Impressionism: Beneath the Surface

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H.N. Abrams, 1995 - Impressionism (Art) - 176 pages
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The art of the Impressionists is beloved of experts and non-experts alike. Paul Smith reexamines this popular group of artists in light of recent scholarship on the social context of late nineteenth-century France. He begins with Edouard Manet, often seen as a forerunner of Impressionism: a sophisticated, detached, ironic observer of the social scene in Paris. He then examines various key artists of the Impressionist movement - Renoir, Degas, Morisot, Cassatt, Monet, Pissarro - to offer a lively reading of such topics as the role of women in Impressionism, the influence of industrialization, the invention of modern color theory, the social position of the artist, and the use of psychoanalytic theory in the understanding of art. The result is to make this very familiar art movement seem fresh and new. To conclude, he proposes Cezanne's art as the culmination of, and heir to, the Impressionist experiment.

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INTRODUCTION Defining Impressionism
ONE Manet Baudelaire and the Artist as Flaneur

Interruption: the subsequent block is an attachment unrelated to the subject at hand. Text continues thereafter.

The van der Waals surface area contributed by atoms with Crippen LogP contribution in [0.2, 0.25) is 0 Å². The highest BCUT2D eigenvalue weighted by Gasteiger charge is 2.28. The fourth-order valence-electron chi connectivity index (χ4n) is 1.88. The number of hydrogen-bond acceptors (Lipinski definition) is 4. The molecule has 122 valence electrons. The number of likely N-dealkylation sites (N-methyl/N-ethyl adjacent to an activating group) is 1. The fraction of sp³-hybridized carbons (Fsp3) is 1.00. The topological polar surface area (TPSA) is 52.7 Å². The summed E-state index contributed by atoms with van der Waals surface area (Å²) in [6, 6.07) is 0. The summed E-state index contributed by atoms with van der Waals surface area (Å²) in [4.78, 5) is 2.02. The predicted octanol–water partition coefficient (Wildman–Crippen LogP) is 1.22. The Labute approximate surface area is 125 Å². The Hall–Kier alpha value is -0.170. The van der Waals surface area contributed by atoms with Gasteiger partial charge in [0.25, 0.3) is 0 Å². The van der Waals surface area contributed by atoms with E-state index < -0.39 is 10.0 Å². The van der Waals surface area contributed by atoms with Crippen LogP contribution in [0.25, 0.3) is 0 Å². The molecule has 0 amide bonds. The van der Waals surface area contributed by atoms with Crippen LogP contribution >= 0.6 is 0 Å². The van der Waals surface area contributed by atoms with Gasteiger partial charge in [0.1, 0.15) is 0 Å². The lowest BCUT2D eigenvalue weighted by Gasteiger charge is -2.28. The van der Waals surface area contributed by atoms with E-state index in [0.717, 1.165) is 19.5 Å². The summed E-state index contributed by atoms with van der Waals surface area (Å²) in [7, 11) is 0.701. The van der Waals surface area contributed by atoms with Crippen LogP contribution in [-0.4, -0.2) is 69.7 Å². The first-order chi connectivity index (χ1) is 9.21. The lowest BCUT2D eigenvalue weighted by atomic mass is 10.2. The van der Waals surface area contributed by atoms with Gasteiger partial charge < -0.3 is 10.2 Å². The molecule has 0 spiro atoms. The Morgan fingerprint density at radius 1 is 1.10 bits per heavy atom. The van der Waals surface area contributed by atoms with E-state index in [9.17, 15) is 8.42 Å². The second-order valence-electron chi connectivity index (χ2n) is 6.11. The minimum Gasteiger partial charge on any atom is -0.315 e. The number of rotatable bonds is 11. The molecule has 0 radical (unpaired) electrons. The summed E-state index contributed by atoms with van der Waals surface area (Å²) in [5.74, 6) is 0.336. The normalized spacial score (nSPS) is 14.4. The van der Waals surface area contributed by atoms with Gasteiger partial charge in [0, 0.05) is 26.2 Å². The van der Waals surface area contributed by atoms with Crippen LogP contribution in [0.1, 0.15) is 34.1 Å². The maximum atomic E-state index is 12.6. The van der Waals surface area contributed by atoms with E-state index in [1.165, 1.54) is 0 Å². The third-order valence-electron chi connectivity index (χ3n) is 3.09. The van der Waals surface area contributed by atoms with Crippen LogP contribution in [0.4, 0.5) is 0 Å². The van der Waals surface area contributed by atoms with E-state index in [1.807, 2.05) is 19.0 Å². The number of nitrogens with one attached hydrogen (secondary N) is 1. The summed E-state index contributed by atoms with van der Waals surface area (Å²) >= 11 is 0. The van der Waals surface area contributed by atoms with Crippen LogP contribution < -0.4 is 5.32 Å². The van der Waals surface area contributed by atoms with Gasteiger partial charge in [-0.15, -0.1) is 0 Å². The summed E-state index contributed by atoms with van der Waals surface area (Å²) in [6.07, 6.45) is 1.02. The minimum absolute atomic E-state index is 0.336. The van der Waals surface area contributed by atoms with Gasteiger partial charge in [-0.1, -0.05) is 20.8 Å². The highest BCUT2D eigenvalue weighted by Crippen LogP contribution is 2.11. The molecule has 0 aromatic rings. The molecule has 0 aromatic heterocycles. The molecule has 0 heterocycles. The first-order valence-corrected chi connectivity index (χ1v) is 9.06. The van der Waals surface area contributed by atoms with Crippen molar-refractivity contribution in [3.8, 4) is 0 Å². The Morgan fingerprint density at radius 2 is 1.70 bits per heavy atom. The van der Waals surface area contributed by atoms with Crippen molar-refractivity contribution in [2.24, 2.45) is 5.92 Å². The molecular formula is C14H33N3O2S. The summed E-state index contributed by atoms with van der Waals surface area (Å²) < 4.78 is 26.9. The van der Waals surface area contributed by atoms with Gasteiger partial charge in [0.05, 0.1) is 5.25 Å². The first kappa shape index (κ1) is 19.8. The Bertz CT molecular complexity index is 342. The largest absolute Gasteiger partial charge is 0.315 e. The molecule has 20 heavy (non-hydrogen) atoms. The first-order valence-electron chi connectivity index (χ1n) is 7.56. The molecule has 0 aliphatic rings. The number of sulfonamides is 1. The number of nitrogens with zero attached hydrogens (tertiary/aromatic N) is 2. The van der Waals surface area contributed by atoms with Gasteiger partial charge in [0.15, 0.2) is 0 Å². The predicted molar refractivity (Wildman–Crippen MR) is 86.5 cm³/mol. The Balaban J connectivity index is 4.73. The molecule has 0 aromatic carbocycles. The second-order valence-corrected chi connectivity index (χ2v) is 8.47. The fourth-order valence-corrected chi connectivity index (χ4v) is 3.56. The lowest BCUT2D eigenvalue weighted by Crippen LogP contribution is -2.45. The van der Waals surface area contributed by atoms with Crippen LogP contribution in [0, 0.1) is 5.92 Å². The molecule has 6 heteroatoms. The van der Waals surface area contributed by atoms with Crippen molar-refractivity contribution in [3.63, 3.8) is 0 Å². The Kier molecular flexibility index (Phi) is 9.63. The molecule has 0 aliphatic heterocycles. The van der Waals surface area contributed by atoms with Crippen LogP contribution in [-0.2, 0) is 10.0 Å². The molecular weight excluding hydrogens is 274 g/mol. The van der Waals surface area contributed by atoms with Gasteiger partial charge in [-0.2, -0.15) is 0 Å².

TWO Impressionist Women and Women Impressionists

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Alan Aldridge
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About the author (1995)

Paul H. Smith, a retired Army intelligence officer and Operation Desert Storm veteran, spent seven years in the Department of Defense's remote-viewing program, serving as operational remote viewer, theory instructor and trainer, security officer, and unit historian. Smith has a B.A. in Middle Eastern studies from Brigham Young University, and an M.S. in Strategic Intelligence (Middle East emphasis) from the Defense Intelligence College, and is a doctoral candidate in philosophy at the University of Texas at Austin. He is president of Remote Viewing Instructional Services, Inc., and vice president of the nonprofit International Remote Viewing Association.

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